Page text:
Appeals court weighs Word injunction
Microsoft is hoping to overturn a ruling that versions of Word infringe on a patent held by Canada's I4i. It also faces $200 million in damages and an injunction.
A federal appeals court on Wednesday heard arguments over whether to uphold an injunction that would ban sales of Microsoft Word in its current form.
Microsofta jury's ruling that a custom XML feature in recent versions of Word infringes on a patent held by I4i, a Canadian software company. The jury , while a judge raised that amount and also , although it has been temporarily put on hold while Microsoft's appeal is being heard.
Thebefore a three-judge panel in Washington, D.C., lasted about 90 minutes, with lawyers from both sides making their case.
"At today's hearing we emphasized three points for why a reverse judgment or retrial is warranted: courts need to construct claims properly, the patent is not valid and we do not infringe it, and common sense can't be abandoned when it comes to damages calculation," Microsoft spokesman Kevin Kutz said in an e-mailed statement. "We are pleased with how the hearing proceeded and we look forward to the Court's ruling.
For its part, I4i said Microsoft's arguments are the same ones that have been unsuccessful in prior hearings.
"The good thing is there was nothing surprising," I4i Chairman Loudon Owen said in a telephone interview on Wednesday. "It was the same thing that failed at trial."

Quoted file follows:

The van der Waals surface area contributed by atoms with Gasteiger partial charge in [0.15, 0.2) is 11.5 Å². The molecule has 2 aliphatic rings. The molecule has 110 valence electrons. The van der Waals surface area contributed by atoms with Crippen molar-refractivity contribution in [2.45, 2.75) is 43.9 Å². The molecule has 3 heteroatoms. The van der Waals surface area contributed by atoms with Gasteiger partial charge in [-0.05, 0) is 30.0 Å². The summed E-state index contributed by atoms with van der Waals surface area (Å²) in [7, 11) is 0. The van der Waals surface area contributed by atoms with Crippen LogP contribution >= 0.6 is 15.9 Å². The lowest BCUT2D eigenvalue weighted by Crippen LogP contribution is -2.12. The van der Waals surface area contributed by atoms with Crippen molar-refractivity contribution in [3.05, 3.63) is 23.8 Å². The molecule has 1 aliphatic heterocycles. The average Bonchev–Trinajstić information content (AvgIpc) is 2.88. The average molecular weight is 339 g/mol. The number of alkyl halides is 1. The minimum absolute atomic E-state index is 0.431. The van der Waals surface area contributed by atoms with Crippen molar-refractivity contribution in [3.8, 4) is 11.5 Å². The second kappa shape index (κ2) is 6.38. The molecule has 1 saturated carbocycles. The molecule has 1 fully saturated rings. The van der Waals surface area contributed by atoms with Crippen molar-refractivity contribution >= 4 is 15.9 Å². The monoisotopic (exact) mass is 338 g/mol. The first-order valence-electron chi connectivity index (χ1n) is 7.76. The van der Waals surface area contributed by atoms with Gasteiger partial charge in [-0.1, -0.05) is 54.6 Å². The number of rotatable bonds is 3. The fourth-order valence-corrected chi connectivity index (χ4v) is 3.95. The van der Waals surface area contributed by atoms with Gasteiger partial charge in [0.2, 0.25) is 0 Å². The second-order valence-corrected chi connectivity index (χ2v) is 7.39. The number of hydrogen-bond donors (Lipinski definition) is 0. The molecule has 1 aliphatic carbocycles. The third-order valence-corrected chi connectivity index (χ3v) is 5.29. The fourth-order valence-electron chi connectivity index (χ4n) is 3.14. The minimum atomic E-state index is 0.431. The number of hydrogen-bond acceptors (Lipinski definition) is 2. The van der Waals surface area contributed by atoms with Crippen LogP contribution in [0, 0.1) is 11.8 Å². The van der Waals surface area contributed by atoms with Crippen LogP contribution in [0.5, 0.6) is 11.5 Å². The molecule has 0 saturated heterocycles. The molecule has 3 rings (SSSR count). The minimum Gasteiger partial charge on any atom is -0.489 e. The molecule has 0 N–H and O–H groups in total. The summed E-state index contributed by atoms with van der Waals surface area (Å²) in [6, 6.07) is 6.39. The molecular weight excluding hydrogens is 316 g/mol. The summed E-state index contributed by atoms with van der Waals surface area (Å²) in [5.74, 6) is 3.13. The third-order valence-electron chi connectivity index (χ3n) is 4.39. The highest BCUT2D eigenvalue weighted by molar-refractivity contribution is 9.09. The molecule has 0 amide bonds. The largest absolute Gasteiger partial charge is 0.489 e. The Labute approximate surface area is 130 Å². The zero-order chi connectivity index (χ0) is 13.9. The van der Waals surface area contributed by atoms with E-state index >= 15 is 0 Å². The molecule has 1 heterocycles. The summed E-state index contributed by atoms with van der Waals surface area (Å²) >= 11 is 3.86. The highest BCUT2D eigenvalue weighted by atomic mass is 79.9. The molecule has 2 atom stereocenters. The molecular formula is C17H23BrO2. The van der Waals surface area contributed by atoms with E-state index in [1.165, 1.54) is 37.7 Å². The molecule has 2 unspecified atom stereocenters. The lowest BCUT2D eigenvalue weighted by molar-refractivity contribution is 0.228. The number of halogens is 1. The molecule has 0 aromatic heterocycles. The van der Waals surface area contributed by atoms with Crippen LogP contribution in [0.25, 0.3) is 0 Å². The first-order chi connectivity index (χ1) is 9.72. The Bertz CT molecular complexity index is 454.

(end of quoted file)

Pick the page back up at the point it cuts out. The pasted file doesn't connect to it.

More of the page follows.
A ruling from the appeals court is expected soon, but no specific time frame was given by the court on Wednesday. I4i executives expressed hope that the ruling will come soon, but such decisions can often take two to four months, or even longer in some cases.
Should Microsoft lose its appeal, the software makerpursue a technical workaround that allows the custom XML function to work in a different way that doesn't infringe on I4i's patent, remove that feature from Word, or pursue a settlement.
Although XML technology may seem arcane, Owen said it is important technology and he said I4i is suffering each day that there is no injunction because the market is growing so quickly.
"It's not a 'would-like-to-have' (technology)," Owen said. "We believe it is a must-have going forward. This is infrastructure so that commerce and government can function and solves some of the problems that are seemingly insurmountable in managing data today."